Erb’s palsy is a disability of the arm, shoulder and hand which arises through nerve damage usually at birth.
Not everyone will have an emotional or psychological consequence as a result of having Erb’s palsy, but many do, and it can be hidden below the surface.
As an individual with Erb’s palsy the impact will differ to a greater or lesser degree, but the psychological cost of the disability on the individual can include:
- Heightened self-consciousness
- Low self-esteem/confidence
- Suicidal thoughts
The psychological consequences are not always proportionate to the degree of disability and can significantly impact upon health and wellbeing, education, relationships and employment.
Meet Matthew – aged 20 years
Matthew has a grade II injury to his right side at birth affecting C5,6,7,8 of the brachial plexus. At 20 years of age his condition will not improve, but it could worsen unless he works hard to maintain it. He has significant tightness and dysfunction around the shoulder with extremely limited movement particularly in term of rotation. In addition, he has a fixed flexion deformity at the elbow, so he is unable to straighten it. He has ongoing pain and discomfort.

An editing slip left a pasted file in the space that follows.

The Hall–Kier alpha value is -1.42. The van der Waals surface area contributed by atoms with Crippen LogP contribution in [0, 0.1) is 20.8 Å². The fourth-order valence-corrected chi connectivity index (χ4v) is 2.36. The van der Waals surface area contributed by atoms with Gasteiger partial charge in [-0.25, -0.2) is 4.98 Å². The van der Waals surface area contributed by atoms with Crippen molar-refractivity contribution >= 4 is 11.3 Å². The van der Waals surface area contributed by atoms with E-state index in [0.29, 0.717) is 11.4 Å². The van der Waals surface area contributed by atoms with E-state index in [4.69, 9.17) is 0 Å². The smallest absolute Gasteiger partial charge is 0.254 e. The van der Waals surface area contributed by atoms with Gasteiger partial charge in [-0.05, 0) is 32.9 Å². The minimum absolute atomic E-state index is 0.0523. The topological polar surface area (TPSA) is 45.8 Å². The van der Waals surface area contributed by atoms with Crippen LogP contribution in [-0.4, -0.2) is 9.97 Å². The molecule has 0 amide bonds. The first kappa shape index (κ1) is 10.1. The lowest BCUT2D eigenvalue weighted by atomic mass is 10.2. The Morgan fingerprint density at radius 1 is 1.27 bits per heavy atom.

As a teenager Matthew was diagnosed with a chronic Generalised Anxiety Disorder with significant post traumatic elements associated with low mood which was caused by his Erb’s Palsy. This undermined his concentration and caused distraction and so had a significant impact on his attainment in the educational setting. Matthew had the constant reminder that he could not do things the same way as his peers, and it was the school environment which really brought home to Matthew the limitations and reinforced his sense of difference. Tasks at school took longer, caused self-consciousness and considerable apprehension due to fears about whether he would be able to do a task. Although Matthew’s underlying intellectual ability was not affected, the injury had affected his ability to put this to good use.
Things came to ahead for Matthew after his GCSEs and although he started his A Levels, he completely lost motivation. Matthew reported that he felt like he had hit rock bottom, he did not want to go out of the home, he wasn’t eating or sleeping and even had suicidal thoughts. Matthew had these feelings for the best part of a year but somehow, he was able to push through and re-gain his motivation. He realised that school was not for him and through his unyielding determination and the support of his family he was able to secure an apprenticeship in manual work. This presented its own obstacles given his physical limitations and pain but with the help of a therapy package, he not only managed but is making great progress in his chosen career.
How can I get help?
Please visit our website here for more information on Erb's Palsy.
Click here to see a video on 'Erb's Palsy: Better Care Costs Less' by PROMPT Maternity Foundation.
For support with the condition please contact the Erb’s Palsy Group at here.